We were not playing too badly at and a goal at this juncture would have made a hell of a difference but, unsurprisingly given his history of bent decisions in favour of the home side none was forthcoming. Ferguson was apoplectic the other week – “you never get any penalties at Barcelona” was his claim. Given that there was over 10 years between away penalties at the The Theatre Of Plastic this has to rank as one of the most hypocritical statements of all time.

On such things matches change. If you are away at Old Trafford you need strong referees who are not afraid to do what is right. You do not need hand-picked homers like Riley who, having been the fourth official at Stamford Bridge the other week, should not have been anywhere near this match.

A few minutes later Riley got his desire with a second home goal. If the first had had an element of good fortune to it the second was a combination of sheer fluke and crap defending. A cross from the attacking right flank eluded Tomkins and Pantsil had gone to sleep as the ball hit Ronaldo who knew less about it than anyone as the ball rebounded off his midriff inside the unguarded far post.

Two nil down we at least were trying to go forward at this point but the opposition’s one decent goal of the day was not far behind. Tevez pushed forward and hit a screamer from 30 yards that moved all over the place and gave Green no chance.

Now I’m not afraid to say I applauded this goal. There has been comment to the effect that anyone who did so isn’t a true supporter. Well I’m willing to hold my credentials up to anyone (ooer missus) and I am willing to applaud sheer excellence wherever it comes from.

I was always brought up to applaud goals as good as that and always thought that such things were what separated us Hammers from the likes of the muppets who populate Old Trafford and Stamford Bridge each week. So if my applause offended anyone, tough. Go away, get some therapy, grow up and don’t tell me what I can and can’t do. Tevez’s celebrations were admirably muted, something which in itself, was probably worthy of applause.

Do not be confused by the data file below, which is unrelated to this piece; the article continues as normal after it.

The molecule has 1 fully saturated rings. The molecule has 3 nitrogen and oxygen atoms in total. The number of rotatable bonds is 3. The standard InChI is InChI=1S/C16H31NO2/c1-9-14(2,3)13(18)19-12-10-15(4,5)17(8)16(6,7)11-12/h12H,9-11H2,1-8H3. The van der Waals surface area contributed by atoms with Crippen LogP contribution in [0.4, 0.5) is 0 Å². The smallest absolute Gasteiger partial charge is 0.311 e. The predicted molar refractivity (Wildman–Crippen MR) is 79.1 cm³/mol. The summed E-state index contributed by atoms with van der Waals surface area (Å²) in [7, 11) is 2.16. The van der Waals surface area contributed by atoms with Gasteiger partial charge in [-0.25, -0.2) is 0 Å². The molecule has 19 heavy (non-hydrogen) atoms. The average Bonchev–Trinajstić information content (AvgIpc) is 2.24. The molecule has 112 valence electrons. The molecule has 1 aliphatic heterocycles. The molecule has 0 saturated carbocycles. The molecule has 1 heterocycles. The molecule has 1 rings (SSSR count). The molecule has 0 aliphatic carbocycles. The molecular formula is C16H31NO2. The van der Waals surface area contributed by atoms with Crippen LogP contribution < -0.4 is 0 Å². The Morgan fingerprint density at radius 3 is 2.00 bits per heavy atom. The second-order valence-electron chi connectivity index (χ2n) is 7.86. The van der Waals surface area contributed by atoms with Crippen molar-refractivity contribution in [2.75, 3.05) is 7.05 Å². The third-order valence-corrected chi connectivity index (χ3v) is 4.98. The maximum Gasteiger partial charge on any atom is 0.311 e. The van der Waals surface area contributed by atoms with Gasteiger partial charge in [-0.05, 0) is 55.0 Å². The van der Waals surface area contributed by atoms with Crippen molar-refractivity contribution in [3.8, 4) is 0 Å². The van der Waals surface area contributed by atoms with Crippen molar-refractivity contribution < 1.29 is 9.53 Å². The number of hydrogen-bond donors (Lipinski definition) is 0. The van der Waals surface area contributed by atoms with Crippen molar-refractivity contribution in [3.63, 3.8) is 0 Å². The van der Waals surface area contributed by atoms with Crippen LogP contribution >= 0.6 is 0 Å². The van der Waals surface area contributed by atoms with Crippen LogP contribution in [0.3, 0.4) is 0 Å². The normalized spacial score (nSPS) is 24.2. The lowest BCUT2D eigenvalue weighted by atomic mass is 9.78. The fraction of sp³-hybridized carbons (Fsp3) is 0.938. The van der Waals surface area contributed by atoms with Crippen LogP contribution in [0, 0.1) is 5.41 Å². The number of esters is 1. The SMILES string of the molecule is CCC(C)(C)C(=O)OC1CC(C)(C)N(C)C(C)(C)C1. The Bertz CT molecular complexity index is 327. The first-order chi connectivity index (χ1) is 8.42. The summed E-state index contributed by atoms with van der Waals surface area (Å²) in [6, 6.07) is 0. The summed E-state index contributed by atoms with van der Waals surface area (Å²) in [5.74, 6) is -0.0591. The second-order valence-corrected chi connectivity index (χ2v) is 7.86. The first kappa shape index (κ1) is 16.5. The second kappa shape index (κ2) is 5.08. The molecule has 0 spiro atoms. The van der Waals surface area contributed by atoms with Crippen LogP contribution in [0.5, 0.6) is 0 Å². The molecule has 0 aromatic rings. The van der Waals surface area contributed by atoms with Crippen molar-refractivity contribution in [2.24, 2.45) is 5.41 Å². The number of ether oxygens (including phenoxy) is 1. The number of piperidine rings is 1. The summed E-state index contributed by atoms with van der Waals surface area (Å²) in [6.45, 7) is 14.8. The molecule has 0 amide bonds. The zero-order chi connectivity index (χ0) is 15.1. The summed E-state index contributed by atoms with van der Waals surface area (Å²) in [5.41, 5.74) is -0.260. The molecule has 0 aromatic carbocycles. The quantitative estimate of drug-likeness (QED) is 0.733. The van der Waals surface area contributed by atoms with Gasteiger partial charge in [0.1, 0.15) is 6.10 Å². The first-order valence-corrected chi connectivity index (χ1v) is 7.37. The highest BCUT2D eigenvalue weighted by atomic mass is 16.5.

Then came the best bit of the game. A ball from deep out wide was completely messed up by Brown (who surely would have precisely zero international caps had he played for any other side). The ball fell nicely for Ashton whose overhead kick under pressure from the other Ferdinand was perfect in all but one respect. Deano’s fall as the ball hit the net added him to the injury list and, for the remainder of the game until his second half substitution, he remained a virtual passenger.

Then came the funniest bit of the game as the ball was cleared out from an attack. Neill and Nani had an altercation which resulted in Nani headbutting the skipper. Nani, in typical home side style feigned injury which may have been good enough to fool Riley but, unfortunately for Ferguson, the lino saw all and the disappointment on Riley’s face as he had to produce the red card said it all. Riley gave Neill a yellow by way of compensation, presumably in the hope of finding some excuse to give him a second one later on.

McCartney picked up the next yellow – a deserved one – for a trip on Ronaldo whose apparent life-threatening injury mysteriously disappeared in seconds. All the while the ball kept appearing to follow the hobbling Ashton. It always happens that – I remember trying to play on years ago with what turned out to be damaged ankle ligaments and I probably touched the ball more in the five minutes after picking up the injury than I had in the hour immediately preceding it. Cole stood on the touchline waiting to come on but the ball was reluctant to go out of play and the half ended with the switch unmade and the away support remarking in song on just how much like the Emirates the ground had been.

The second half began and, with a decent attitude and a desire to go forward, another goal would have made things very interesting. Unfortunately we seemed to be happy with 3-1 and there seemed to be little desire to go forward. Zamora remained in the withdrawn extra midfielder role that he had been in for most of the match and we sat back and invited the opposition in on us. On 51 minutes Boa-Morte was replaced by Solano and, a few minutes later, Ashton succumbed to the inevitable and came off to be replaced by Cole and shortly after that we went 4-1 down.

The “tactic” of backing off when someone is running from midfield is something that has cost us a number of goals this season. So much so that you’d think that, if those of us who go to matches every week have noticed it, surely someone on the club – the coaching staff or management perhaps – might have twigged by now. Apparently not. Carrick was allowed to go forward further and further and, although once more the goal owed an awful lot to a deflection that stopped Green making what would probably have been an easy save, I couldn’t help but think that had we blocked the scorer twenty yards further up the pitch we’d not have conceded.